Inside dodgy firms making £10,000 a day from James Bond-style drones which give punters split-second edge on bets | The Sun

THERE was a buzz in the air at the big meetings at Cheltenham and Doncaster at the turn of the year, and you can bet Ascot wasn't free of them either.

And it was not because of an over-excited crowd, but a team of drones hovering overhead beaming live pictures to in-running punters.

The airborne devices are causing racecourses a massive headache – but for the drone operators business is booming.

According to one pro punter, there are up to six ‘firms’ of drone operators currently raking it in across the country – and one even pays an elderly woman to let them operate from her back garden.

The outfits charge up to £60 per meeting for punters wanting access to the near-instant pictures provided by the drones – giving them a huge advantage on Betfair’s in-running markets.

As many as 150 to 200 punters will pay for the service at a quiet midweek meeting, meaning operators can theoretically earn up to £10,000 per fixture – and these numbers grow significantly at weekends.

Punters who pay for the service – which is currently legal – can access the drone footage through an app, giving them a crucial edge over those watching on TV.

The drone footage gives them a head-start of around a second on Racing TV viewers.

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But their advantage over the pictures broadcast by Sky Sports Racing and ITV are even greater, with both channels running at a delay of around four to five seconds.

The firms are fully-licensed and the drones are said to carry a ‘James Bond-style’ camera system which costs up to £20,000 a pop.

Another pro punter said: "From what I’ve seen, they must get their gear from Q in some secret MI6 lab. It’s unbelievably high-tech."

The drone firms have a different set-up at each individual racecourse and they will never attempt to fly the drones from racecourse land.


At tracks such as Wolverhampton and Leicester, the operators pay local residents a decent chunk of cash to fly the devices from their properties.

One firm has brazenly flown their drone from a lay-by on the A141 just yards from Huntingdon, in full view of everyone at the track, while another has flown from a cherry picker overlooking Redcar.

And a betting industry insider described how one firm regularly pilots their drone from the back garden of an elderly woman who lives a short distance from Chelmsford City racecourse.

They are believed to pay her £300 per meeting and there are 49 meetings scheduled at Chelmsford this year.

With that sort of top-up to her pension, it’s no surprise she "provides them with tea and biscuits" throughout their stay!

It’s a double whammy for racecourses, whose media rights are being infringed by the drones beaming live pictures to punters at home.

Many tracks used to rent out boxes to in-running punters for thousands of pounds a year.

Now those bettors have either started using drone pictures or have packed it in completely, as they feel those punting with the instant footage gain an advantage with birds-eye-view camera angles.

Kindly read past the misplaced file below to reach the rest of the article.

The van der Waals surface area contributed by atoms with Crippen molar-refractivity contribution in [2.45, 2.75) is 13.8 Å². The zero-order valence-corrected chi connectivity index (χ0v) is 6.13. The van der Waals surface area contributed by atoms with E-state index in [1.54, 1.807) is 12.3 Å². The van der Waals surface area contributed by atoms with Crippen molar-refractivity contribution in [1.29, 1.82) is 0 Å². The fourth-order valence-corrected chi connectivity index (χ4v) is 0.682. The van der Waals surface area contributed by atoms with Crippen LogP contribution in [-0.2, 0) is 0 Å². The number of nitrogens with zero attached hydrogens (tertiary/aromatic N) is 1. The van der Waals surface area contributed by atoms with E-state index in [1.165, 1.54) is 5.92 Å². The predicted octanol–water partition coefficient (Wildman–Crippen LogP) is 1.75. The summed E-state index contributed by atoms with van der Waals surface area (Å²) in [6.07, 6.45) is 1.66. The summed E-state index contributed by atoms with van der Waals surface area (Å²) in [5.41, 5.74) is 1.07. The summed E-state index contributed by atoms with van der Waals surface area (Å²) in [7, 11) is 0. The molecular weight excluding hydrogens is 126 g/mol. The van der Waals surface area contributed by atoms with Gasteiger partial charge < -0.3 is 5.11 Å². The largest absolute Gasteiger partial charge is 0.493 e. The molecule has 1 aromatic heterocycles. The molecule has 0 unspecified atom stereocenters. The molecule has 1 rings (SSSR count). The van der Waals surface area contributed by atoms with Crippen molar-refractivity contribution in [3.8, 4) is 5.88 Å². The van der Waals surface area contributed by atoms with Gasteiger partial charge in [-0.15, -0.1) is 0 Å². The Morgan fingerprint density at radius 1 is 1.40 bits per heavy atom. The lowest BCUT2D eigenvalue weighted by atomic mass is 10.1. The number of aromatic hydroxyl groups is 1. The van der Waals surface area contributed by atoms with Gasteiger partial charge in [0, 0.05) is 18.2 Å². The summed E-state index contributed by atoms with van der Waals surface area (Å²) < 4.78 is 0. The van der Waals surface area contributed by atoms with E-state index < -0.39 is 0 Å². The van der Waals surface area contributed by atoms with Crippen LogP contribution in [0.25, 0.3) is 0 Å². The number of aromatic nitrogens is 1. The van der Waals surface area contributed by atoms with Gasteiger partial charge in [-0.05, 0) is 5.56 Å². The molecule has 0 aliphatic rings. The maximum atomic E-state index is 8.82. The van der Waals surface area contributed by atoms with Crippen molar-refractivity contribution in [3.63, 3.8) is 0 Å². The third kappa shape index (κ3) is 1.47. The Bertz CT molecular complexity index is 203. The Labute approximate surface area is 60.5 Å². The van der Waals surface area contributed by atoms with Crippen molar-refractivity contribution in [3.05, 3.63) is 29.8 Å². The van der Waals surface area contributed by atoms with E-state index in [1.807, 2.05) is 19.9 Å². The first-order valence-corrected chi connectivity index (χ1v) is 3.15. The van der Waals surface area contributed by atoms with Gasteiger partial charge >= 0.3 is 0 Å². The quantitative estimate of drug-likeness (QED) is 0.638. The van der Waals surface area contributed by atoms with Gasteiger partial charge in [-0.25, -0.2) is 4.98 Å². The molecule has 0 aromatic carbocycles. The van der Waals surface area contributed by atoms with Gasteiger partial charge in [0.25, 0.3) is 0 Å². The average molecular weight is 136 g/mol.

Plus, there is the constant risk of a drone crashing and causing injury to horses, jockeys or racegoers.

A drone crashed near Chepstow racecourse during last year's Welsh National meeting, and with as many as five drones appearing overhead at one time there is an increased risk of a mid-air collision.

Just last weekend, the Brentford vs Wolves match was halted for around 20 minutes because a drone was spotted overhead.

Premier League rules state that play must be stopped immediately if a drone is sighted, as officials fear it could pose anything from a terror threat to an attempt to broadcast live footage illegally.

Why can’t anyone stop them?

RACECOURSES have not been able to stamp out the use of drones – because the operators are not breaking any laws.

There are strict rules on where and when you can fly a drone, and you have to be properly licensed to operate the airborne devices.

The Civil Aviation Authority's code restricts drone pilots from flying over large crowds – they must be at least 50 metres away at all times.

But because of the wide-open spaces at British racecourses, the drones are not breaching this particular rule.

They must also stay at least 150 metres away from residential areas and must not fly above 400 feet, in order to stay clear of aircraft.

And they must fly high enough not to spook the horses, as it is against the CAA's code to disturb animals or wildlife.

The House Of Lords recently tried to get the government to impose further bans on drones – but it was rejected by the government.

There are no such rules in place in British racing, and racecourse chiefs have been left frustrated at attempts to get drone pilots to ground their aircraft.

There have been several instances of police being called only for the drone pilots to scarper – or to be let off as they are properly licensed.

Arena Racing Company – who run 16 racecourses in Britain – have been exploring possible legal action for several years, and their spokesman said drones were an “ongoing problem”.

So far, no legal proceedings have taken place, meaning the drones will continue to fly and the firms will continue to make sky-high profits.


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